Women’s Guide to a Healthy Heart

Women's Heart Health

American women face a number of challenges to their health, including cardiovascular disease , which remains one of the top causes of death. Fortunately, heart conditions are highly preventable with the appropriate lifestyle changes.

  • Eat Low-Fat, Nutrient-Rich Foods
    Consuming processed foods and items high in saturated and trans fats can contribute to hypertension, high cholesterol, and high triglyceride levels. Strive to eat at least five servings of produce each day, and choose items that are high in fiber, such as whole grains and legumes. When eating out, try to find poultry or fish entrees that are grilled, steamed, or baked, and ask whether you can substitute vegetables for a side dish.
  • Exercise Regularly
    If you are too busy to visit the gym multiple times per week, you can still sneak in small amounts of physical activity during your daily responsibilities. Choose a parking space farther away from your destination and speed-walk to get there, meet friends for a game of Frisbee instead of a round of drinks, and take the stairs whenever possible. Your goal should be to perform 150 minutes of moderate exercise or 75 minutes of cardio each week.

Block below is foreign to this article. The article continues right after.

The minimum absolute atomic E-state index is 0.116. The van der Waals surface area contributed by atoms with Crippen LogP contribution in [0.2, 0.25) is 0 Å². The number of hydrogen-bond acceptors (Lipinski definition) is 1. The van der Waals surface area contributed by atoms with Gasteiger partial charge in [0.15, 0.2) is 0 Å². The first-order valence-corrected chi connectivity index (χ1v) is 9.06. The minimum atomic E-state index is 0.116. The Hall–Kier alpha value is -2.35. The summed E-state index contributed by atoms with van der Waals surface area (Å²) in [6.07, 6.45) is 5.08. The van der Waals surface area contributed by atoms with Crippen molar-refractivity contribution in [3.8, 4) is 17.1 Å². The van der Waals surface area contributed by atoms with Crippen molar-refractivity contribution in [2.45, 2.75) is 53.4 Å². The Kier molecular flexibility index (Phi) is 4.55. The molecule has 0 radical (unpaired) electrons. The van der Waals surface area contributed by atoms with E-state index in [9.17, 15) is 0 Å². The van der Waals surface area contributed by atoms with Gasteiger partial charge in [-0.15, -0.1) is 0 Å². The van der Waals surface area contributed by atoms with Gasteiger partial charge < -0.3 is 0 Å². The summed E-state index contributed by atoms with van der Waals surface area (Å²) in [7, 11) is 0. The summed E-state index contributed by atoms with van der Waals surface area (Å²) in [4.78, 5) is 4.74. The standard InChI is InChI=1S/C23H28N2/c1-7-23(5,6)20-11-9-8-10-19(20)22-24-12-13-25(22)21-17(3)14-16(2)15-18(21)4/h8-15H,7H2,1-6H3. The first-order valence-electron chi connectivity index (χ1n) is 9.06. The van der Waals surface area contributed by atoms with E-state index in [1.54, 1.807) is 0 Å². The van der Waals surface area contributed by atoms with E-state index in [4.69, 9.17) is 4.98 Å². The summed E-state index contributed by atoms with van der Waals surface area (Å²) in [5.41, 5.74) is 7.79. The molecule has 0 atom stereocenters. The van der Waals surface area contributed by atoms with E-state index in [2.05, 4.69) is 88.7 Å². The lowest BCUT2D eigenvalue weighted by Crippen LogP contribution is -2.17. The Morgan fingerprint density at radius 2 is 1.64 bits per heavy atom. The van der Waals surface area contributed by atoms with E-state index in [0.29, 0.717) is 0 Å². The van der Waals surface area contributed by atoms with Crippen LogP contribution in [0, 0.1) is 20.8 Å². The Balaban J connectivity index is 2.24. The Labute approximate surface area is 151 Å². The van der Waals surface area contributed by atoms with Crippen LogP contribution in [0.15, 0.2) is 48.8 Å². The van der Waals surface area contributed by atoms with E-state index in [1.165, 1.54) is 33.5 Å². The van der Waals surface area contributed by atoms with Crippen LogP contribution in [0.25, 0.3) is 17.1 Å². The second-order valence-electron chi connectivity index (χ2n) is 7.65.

• Quit Smoking
    According to the American Heart Association, smoking is the most notable and preventable risk factor for cardiovascular disease. Fortunately, quitting can eventually reduce your risk for heart attack and stroke to that of a nonsmoker! Ask your physician for help creating a personalized plan to stop smoking.
  • Prevent Stress
    Chronic stress can increase your risk of heart disease, so if you are having trouble sleeping, maintaining a steady eating plan, focusing on important tasks, or feeling calm, it may help you to evaluate your life and identify sources of stress. Be sure to practice daily stress-relief habits such as spending time with loved ones, exercising, and prioritizing responsibilities.

MountainView Hospital of Las Vegas offers a cutting-edge Cardiac Surgery Program to help patients take control of their health. Learn about our high-quality cardiac rehabilitation services by calling (702) 233-5474.

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